Professing Education


Induction Program for New Education Professors

Ruth McQuirter Scott

Brock University

The process of becoming a professor is complicated, and untenured professors tend to experience significant tensions in their professional lives (Badali, 2004). The primary areas of stress relate to juggling work load and time constraints as well as meeting increasingly high expectations for scholarly output. As seasoned professors retire in larger numbers and are replaced by new hires, these tensions will need to be addressed by universities.

The pre-service department in our faculty of education hired seven new tenure-track faculty members at the beginning of the 2005-2006 academic year. I was asked to develop an induction program that would ease the adjustment of these young professors to our mid-size, comprehensive university. Early in the fall, I met individually with each new hire to determine specific areas of interests and needs. Based on these findings, I invited staff and faculty from various departments to make presentations during an intensive day-long program. Topics included the following: developing a research agenda; sources of research funding; expectations for tenure and promotion; annual performance reports; committee functions and other service opportunities. Each new hire was also given a copy of Advice for New Faculty Members (Boice, 2000).

In November, both new and experienced faculty members were invited to a workshop where common research interests were shared and potential collaborative projects explored. The Dean of the Faculty of Education subsequently provided funding for groups of faculty that wished to investigate a specific topic or issue.

Throughout the year I worked closely with the Centre for Teaching and Learning and Educational Technology. The director of the centre presented a workshop on developing teaching dossiers, and shared her experiences of mentoring faculty for tenure and promotion. A three-part series on conducting literature searches and reviews was provided by a research officer in the faculty of education.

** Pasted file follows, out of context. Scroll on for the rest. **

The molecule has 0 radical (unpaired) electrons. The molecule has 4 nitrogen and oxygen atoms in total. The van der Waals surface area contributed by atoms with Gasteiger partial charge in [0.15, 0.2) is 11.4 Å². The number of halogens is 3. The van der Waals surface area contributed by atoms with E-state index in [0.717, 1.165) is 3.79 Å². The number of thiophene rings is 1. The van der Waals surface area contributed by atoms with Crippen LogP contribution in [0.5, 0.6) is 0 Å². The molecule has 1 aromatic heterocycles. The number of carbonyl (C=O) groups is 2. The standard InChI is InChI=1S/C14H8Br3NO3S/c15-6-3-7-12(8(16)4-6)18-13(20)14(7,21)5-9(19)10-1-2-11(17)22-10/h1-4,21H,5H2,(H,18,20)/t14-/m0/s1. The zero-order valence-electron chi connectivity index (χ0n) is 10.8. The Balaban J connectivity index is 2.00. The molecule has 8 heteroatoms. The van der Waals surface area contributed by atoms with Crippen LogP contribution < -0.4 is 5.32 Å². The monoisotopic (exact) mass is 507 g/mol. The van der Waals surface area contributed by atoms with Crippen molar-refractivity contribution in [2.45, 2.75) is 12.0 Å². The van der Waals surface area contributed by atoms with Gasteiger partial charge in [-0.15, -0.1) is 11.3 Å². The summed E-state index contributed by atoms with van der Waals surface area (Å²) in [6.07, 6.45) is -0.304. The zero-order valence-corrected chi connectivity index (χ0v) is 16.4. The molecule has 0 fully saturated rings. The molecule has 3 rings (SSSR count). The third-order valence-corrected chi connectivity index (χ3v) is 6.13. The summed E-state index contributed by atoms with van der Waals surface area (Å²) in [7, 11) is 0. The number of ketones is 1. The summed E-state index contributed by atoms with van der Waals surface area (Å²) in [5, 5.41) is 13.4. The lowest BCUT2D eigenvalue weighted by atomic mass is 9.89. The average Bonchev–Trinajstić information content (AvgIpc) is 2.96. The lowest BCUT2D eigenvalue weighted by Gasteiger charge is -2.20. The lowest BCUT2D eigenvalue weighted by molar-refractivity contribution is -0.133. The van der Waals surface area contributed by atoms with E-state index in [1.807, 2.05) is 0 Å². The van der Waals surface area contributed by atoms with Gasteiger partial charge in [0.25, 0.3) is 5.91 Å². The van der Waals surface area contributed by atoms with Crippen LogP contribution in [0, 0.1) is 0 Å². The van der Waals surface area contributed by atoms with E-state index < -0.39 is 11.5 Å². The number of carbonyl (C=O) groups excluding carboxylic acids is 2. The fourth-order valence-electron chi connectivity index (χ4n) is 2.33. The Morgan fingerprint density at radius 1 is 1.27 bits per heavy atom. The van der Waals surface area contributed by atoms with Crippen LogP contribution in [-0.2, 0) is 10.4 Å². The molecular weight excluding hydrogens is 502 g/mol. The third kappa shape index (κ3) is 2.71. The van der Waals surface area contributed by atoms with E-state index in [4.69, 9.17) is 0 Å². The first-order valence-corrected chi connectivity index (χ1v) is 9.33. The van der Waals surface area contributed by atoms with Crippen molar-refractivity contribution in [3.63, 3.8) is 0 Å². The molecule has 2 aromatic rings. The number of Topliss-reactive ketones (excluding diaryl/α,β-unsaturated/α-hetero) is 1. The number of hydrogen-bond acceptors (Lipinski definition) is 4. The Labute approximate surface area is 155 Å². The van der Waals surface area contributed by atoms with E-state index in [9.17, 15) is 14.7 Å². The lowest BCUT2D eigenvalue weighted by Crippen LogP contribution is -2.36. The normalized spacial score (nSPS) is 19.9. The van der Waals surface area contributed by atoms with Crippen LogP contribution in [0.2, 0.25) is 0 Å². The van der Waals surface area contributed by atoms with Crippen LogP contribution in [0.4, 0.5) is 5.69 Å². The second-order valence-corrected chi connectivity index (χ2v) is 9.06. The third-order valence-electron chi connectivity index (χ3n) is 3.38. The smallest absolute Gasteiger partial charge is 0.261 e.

The seven new hires will continue their induction program in year two, and will be joined by five new tenure-stream faculty members hired for the coming year. A further level of mentoring will be added for these new hires. Each person will be matched with a colleague teaching in his or her subject area. The mentors will provide advice and support in dealing with specific matters related to teaching, student-supervision, and the day-to-day functions of the department.

The experience of working with new faculty has been both gratifying and rejuvenating. It has helped me to reflect on the departmental and university culture and to see the institution through new eyes.

Badali (2004) calls for more targeted mentorship and orientation programs for new faculty. We hope that by committing time and institutional resources to our cadre of young professors, our faculty of education will be strengthened, and the careers of these individuals will be enriched.



Badali, S. (2004). Exploring tensions in the lives of professors of teacher education: A Canadian context. Journal of Teaching and Learning, 3(1), 1-15.

Boice, R. (200). Advice for new faculty members. New York: Allyn & Bacon.